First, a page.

Michigan actually has a lot of beaches, even if it doesn't have a really long summer. Any tourist information center will be able to provide you with a map of their locations, and some are state parks of various sizes. I was actually a little surprised by the quality of these beaches, with fine white sand and sloping dunes. They don't have the amenities or services that are available in Florida or California because this part of Michigan is really quite rural, and true wilderness forest is never more than a few hundred meters away, but they are nice beaches.
Fondest memory: Rounding the corner of US 2 and entering what at first looked like a moonscape, but which turned out to be very nice beaches.
The city of Detroit was founded in 1701 by French explorer Antoine de la Mothe Cadillac as a place from which to ship furs to Canada. During its long history, the city was taken over from the French and controlled by the British, and then it eventually became American territory.
Detroit's fortunes began in 1903, when Henry Ford established the Ford Motor Company in the city. By 1905, Ford was mass producing cars and perfecting the assembly line. The success brought about by the automobile industry led to Detroit having the first paved concrete road in the nation in 1909, the country's first traffic light in 1915, and the first urban freeway in 1942.
During Detroit's boom years, blacks from the south immigrated to the city in search of good jobs and a better life. As a result, Detroit became a center for jazz and the blues. "Motown" was the nickname given to the city by black musicians who found success there.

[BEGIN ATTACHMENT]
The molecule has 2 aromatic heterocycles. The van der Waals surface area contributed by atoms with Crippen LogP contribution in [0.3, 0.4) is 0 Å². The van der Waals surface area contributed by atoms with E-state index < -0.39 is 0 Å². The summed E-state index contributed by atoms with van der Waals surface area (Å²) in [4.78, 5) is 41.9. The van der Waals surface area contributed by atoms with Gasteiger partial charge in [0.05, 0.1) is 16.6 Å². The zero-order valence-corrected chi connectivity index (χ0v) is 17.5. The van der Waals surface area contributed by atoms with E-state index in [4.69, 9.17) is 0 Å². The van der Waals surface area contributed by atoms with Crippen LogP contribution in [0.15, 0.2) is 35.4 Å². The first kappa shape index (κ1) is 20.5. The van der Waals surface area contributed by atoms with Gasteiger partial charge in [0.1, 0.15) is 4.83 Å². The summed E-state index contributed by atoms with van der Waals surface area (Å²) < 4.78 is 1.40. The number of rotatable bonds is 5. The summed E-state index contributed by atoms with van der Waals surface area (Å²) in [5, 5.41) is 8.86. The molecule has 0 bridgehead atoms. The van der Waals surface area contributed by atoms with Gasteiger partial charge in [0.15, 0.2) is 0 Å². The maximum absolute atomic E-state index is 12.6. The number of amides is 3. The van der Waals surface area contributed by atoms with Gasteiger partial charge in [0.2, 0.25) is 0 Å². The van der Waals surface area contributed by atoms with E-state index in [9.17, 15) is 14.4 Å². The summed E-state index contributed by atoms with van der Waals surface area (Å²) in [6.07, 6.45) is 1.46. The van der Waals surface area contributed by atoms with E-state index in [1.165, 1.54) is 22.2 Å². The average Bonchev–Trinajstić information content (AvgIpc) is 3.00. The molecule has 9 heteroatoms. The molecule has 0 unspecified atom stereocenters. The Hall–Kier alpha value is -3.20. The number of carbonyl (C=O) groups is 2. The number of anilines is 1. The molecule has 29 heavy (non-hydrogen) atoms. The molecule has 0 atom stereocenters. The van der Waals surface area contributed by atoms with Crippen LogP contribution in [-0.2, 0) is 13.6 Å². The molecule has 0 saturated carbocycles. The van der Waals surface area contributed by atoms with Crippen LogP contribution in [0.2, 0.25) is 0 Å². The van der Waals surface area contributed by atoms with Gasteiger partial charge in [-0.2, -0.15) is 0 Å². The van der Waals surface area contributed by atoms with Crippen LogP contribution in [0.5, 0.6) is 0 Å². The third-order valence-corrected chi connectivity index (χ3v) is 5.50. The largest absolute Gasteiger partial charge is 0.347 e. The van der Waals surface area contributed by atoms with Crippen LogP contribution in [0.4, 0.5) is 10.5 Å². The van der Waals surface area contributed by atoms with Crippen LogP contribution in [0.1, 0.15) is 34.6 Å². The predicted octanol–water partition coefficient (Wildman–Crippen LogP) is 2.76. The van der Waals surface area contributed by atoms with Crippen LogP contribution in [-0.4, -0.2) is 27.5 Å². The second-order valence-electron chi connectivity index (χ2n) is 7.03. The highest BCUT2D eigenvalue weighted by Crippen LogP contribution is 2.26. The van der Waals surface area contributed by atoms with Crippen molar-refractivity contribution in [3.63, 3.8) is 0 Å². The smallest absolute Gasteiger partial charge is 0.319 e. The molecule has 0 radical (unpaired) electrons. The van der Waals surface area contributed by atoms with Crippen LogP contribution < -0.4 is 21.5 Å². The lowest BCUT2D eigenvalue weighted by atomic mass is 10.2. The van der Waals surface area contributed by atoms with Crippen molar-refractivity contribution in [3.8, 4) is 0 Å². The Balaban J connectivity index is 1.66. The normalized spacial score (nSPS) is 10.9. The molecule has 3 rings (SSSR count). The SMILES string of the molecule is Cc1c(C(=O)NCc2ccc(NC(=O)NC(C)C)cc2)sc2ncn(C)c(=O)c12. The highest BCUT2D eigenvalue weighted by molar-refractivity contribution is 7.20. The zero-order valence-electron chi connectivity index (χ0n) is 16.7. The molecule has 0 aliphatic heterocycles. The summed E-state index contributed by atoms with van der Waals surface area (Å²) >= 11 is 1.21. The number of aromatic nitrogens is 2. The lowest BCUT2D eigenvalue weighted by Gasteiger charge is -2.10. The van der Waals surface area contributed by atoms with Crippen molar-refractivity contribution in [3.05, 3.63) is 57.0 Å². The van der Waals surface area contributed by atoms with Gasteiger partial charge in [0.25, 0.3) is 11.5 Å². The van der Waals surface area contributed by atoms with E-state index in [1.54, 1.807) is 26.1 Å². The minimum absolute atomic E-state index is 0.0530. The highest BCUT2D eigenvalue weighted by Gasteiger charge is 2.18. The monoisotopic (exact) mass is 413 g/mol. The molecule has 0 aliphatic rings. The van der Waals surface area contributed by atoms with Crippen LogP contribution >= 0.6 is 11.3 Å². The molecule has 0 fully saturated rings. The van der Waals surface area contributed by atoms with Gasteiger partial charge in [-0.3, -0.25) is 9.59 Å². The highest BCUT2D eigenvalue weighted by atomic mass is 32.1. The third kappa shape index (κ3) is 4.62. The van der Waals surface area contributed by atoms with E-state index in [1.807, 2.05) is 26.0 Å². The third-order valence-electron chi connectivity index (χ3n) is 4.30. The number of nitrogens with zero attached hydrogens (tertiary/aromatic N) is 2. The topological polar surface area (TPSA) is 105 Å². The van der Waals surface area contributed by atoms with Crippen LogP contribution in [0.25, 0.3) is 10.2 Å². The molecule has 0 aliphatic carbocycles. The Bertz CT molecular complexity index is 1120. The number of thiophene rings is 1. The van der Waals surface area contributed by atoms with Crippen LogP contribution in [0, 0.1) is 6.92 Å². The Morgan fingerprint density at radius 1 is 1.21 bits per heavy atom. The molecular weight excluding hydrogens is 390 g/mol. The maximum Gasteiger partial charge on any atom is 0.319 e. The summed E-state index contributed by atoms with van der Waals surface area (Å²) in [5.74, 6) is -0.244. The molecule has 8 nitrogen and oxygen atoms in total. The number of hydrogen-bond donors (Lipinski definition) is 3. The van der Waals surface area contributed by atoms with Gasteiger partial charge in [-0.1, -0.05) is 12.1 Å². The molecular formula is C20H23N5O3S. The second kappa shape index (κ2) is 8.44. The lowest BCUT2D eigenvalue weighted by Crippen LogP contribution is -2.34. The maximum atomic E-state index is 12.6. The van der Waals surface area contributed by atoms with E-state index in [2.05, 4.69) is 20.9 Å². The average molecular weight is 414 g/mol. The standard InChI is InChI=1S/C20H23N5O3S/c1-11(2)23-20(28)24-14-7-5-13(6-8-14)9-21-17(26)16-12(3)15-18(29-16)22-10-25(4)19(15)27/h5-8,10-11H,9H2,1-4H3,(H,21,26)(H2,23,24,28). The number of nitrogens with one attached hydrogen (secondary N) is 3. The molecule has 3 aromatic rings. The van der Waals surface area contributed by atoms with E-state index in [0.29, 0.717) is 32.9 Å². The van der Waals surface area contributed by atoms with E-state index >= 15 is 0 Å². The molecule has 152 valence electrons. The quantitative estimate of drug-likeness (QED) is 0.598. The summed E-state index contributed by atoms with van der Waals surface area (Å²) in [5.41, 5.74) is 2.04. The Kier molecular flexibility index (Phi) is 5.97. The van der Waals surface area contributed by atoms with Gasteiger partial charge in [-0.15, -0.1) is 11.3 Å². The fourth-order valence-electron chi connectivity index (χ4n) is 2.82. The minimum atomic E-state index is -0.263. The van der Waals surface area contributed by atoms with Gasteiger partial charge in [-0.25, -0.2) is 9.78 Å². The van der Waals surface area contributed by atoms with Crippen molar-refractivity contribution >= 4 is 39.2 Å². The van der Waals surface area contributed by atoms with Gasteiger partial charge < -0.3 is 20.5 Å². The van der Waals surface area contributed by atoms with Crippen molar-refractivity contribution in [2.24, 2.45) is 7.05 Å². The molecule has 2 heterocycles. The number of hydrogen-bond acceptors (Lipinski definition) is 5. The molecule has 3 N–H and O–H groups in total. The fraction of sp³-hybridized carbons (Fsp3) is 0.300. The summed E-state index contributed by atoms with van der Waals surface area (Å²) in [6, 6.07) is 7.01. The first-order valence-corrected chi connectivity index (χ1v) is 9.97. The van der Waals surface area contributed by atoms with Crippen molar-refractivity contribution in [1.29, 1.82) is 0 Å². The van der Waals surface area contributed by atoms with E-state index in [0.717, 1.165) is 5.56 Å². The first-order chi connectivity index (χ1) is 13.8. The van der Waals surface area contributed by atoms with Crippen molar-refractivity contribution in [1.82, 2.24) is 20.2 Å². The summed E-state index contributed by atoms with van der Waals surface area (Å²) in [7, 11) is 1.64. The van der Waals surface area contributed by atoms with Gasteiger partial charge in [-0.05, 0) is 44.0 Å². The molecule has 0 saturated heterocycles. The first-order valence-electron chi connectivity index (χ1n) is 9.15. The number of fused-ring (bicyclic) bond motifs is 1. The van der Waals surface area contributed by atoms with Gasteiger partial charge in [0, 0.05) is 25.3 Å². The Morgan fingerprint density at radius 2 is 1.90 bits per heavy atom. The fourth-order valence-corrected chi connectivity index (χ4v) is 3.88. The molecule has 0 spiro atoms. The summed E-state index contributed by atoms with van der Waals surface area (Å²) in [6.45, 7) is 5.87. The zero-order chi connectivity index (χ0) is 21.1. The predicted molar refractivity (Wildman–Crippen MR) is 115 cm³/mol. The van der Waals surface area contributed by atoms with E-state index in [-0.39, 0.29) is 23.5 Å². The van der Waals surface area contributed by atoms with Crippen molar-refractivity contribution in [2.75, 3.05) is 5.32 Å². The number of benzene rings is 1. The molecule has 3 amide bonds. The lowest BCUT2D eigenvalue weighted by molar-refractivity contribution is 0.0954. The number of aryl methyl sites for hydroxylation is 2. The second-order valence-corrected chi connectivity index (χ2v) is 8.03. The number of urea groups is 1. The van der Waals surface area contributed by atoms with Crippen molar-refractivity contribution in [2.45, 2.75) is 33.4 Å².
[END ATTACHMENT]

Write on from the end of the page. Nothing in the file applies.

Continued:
Detroit's success was short-lived. Between the 1950s and 1980s, whites fled to the suburbs, and the city lost nearly 1,000,000 residents. The automobile industry suffered a downturn, leading to hyper-unemployment. Race riots in 1967 and recession in the 1970s almost killed the city.
Many of the buildings in the downtown area are boarded up and abandoned. Many buildings in other parts of the city have been burned and remain as burned out shells. Detroit has one of the nation's worst reputations for crime, violence, and urban decay.
In Michigan there are 83 separate governments, one for each county. Each county has state-sponsored jurisdiction over the people and businesses within its boundary. The counties are supposed to work together to spread the government out to reach the individuals in a coordinated manner. Usually there are competing local agendas that impede that cooperation.
The first set of counties were established in 1815 and but 1900, all of the present counties had been incorporated.
the list of counties is:
Alcona | Alger | Allegan | Alpena | Antrim | Arenac | Baraga | Barry | Bay | Benzie | Berrien | Branch | Calhoun | Cass | Charlevoix | Cheboygan | Chippewa | Clare | Clinton | Crawford | Delta | Dickinson | Eaton | Emmet | Genesee | Gladwin | Gogebic | Grand Traverse | Gratiot | Hillsdale | Houghton | Huron | Ingham | Ionia | Iosco | Iron | Isabella | Jackson | Kalamazoo | Kalkaska | Kent | Keweenaw | Lake | Lapeer | Leelanau | Lenawee | Livingston | Luce | Mackinac | Macomb | Manistee | Marquette | Mason | Mecosta | Menominee | Midland | Missaukee | Monroe | Montcalm | Montmorency | Muskegon | Newaygo | Oakland | Oceana | Ogemaw | Ontonagon | Osceola | Oscoda | Otsego | Ottawa | Presque Isle | Roscommon | Saginaw | Sanilac | Schoolcraft | Shiawassee | St. Clair | St. Joseph | Tuscola | Van Buren | Washtenaw | Wayne | Wexford